Dan Healey – Head of ICT – First Choice Homes Oldham

The challenges facing housing associations are often driven by the need to modernise and meet the demands of a tech-led world. For us at First Choice Homes Oldham (FCHO) it was clear that to better understand our customers; to deliver greater care; and to facilitate more targeted services and interventions, a modern solution was required.

Working alongside Northgate Public Services (NPS) we began an ambitious digital channel shift, with the intent to have in place by April 2020:

  • an agreed ‘golden record’ for customers, with effective data quality processes
  • improved, consistent management of cases and contacts through NPS
  • an operational customer view used by contact centre agents
  • analytical customer view driving strategic planning within Neighbourhoods and Anti-poverty
  • targeted digital communications with our customers
  • increased transactions through MyAccount ( digital services within  NPS Housing), our default channel for rents and repairs
  • a new ‘Digital First’ approach to tenancy starts
  • a redesigned and streamlined website focused on effective resolution of customer queries.

So far, the journey to this point has been challenging but with plenty of learning to take away and evolve from. In particular, we wanted to share five tips to help implement a digital service successfully.

[1] Understand your customers

The importance of understanding customer demographics should never be underrated. Through this insight, you will have a far better grasp of your customers’ needs and requirements. We undertook extensive analysis that helped us to identify quality data about our customers.

For example, our customers:

  • bring in an average lower income than the UK and Greater Manchester, with significant inequality across Oldham Wards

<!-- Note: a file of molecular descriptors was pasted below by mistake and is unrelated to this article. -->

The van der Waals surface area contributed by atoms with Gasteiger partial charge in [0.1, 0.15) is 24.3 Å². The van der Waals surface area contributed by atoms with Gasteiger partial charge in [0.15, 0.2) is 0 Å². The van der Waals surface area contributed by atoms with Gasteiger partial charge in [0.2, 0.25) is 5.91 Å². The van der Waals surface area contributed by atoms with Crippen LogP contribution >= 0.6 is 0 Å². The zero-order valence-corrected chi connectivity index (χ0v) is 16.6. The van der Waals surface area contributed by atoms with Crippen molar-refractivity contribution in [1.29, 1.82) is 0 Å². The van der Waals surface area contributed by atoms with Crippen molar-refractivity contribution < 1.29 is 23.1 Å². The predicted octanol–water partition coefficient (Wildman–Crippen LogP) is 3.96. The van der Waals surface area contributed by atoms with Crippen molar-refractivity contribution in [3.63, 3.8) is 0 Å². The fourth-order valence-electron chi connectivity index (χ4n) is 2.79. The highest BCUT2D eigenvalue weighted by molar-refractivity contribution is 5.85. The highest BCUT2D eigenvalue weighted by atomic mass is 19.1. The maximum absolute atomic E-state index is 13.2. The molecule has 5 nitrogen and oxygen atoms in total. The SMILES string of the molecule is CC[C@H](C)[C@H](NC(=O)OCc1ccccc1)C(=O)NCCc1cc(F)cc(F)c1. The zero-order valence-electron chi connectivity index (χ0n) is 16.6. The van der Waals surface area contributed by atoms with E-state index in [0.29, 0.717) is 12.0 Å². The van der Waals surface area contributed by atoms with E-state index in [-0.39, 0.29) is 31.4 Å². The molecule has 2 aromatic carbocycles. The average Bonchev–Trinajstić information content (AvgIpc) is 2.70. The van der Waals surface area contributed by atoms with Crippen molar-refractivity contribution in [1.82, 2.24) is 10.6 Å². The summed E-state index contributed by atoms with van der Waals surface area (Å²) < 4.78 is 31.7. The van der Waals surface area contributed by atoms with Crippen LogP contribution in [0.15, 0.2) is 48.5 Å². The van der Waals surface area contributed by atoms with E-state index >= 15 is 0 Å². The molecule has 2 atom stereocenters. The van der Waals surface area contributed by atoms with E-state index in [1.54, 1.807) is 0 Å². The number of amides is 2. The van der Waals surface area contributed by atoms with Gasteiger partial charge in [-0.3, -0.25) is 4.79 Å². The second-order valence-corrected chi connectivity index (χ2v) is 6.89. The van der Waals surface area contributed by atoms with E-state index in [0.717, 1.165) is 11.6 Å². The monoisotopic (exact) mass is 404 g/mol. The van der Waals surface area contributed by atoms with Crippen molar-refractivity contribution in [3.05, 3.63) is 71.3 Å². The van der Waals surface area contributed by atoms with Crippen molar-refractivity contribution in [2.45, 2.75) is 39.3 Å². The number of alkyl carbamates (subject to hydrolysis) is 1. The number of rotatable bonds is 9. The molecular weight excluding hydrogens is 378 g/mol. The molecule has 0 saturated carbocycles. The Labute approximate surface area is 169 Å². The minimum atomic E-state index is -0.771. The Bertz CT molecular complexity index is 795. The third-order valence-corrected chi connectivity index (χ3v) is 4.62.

• are forecasted for significant population growth, driven by 65+
  • comprise of a significantly greater proportion of Pakistani and Bangladeshi households
  • have lower attainment in Early Years education
  • have lower employment levels.

While these facts won’t directly affect the technical aspects of the digital service you are looking to implement, it will help guide why you need a digital service in the first place (a very good place to start). It should help you to identify a direct need and, most importantly, how your digital service should look to address that need.

To exemplify this point our previous system had been designed to address inefficiencies with our service centre, not the people they served. This meant the system was flawed from the start, with high levels of customers finding it difficult and frustrating to use. This of course quickly led to a huge drop in users and meant our call centre was fielding far higher levels of calls; tackling simple tasks that should have been done via the digital service.

Moreover, understanding all of this allowed us to work on a digital customer engagement strategy that was bought into at the highest level of the organisation. For us, it was not just about updating  MyAccount so the customer was put first (though this was a large part of it). Instead, it came down to redesigning the processes across whichever channel the customer chose to use – whether that was by telephone, online, social media, face to face, or any other – to ensure they received a consistent, high quality, connected (or omnichannel) experience.

[2] Ask customers what services they want

Thorough research should be taken with your customers so you can best define what it is they require. We did this by talking with our customers and running focus groups to discuss the old system and what they would expect to see in a new one.

From these focus groups, we were able to pull out key focuses such as:

  • how our customers currently liaise with us; the channels they use (e.g. telephone or social media)